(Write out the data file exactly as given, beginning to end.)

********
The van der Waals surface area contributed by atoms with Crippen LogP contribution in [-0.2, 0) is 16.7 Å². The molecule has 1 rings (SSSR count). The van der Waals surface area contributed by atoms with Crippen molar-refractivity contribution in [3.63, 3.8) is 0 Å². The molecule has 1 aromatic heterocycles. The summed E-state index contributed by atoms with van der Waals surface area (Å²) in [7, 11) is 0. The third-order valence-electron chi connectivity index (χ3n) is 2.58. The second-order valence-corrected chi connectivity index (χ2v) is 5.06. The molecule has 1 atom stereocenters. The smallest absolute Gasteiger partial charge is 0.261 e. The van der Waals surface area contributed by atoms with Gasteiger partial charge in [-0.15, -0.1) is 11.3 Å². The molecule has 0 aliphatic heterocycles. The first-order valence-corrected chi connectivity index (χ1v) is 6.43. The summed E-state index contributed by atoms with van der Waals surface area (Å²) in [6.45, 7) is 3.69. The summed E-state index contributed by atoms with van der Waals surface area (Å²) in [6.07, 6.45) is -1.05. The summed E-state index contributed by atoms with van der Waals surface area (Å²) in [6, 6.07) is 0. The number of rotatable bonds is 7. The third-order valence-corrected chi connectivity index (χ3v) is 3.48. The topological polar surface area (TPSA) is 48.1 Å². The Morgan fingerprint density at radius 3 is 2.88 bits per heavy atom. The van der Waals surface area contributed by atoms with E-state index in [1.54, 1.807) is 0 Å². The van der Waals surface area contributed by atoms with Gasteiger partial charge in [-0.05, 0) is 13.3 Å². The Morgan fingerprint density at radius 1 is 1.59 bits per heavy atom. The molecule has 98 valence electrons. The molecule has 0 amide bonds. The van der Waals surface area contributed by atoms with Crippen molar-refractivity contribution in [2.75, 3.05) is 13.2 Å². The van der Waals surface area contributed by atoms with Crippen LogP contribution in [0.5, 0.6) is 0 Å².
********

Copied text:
The van der Waals surface area contributed by atoms with Crippen LogP contribution in [-0.2, 0) is 16.7 Å². The molecule has 1 rings (SSSR count). The van der Waals surface area contributed by atoms with Crippen molar-refractivity contribution in [3.63, 3.8) is 0 Å². The molecule has 1 aromatic heterocycles. The summed E-state index contributed by atoms with van der Waals surface area (Å²) in [7, 11) is 0. The third-order valence-electron chi connectivity index (χ3n) is 2.58. The second-order valence-corrected chi connectivity index (χ2v) is 5.06. The molecule has 1 atom stereocenters. The smallest absolute Gasteiger partial charge is 0.261 e. The van der Waals surface area contributed by atoms with Gasteiger partial charge in [-0.15, -0.1) is 11.3 Å². The molecule has 0 aliphatic heterocycles. The first-order valence-corrected chi connectivity index (χ1v) is 6.43. The summed E-state index contributed by atoms with van der Waals surface area (Å²) in [6.45, 7) is 3.69. The summed E-state index contributed by atoms with van der Waals surface area (Å²) in [6.07, 6.45) is -1.05. The summed E-state index contributed by atoms with van der Waals surface area (Å²) in [6, 6.07) is 0. The number of rotatable bonds is 7. The third-order valence-corrected chi connectivity index (χ3v) is 3.48. The topological polar surface area (TPSA) is 48.1 Å². The Morgan fingerprint density at radius 3 is 2.88 bits per heavy atom. The van der Waals surface area contributed by atoms with E-state index in [1.54, 1.807) is 0 Å². The van der Waals surface area contributed by atoms with Gasteiger partial charge in [-0.05, 0) is 13.3 Å². The Morgan fingerprint density at radius 1 is 1.59 bits per heavy atom. The molecule has 98 valence electrons. The molecule has 0 amide bonds. The van der Waals surface area contributed by atoms with Crippen molar-refractivity contribution in [2.75, 3.05) is 13.2 Å². The van der Waals surface area contributed by atoms with Crippen LogP contribution in [0.5, 0.6) is 0 Å².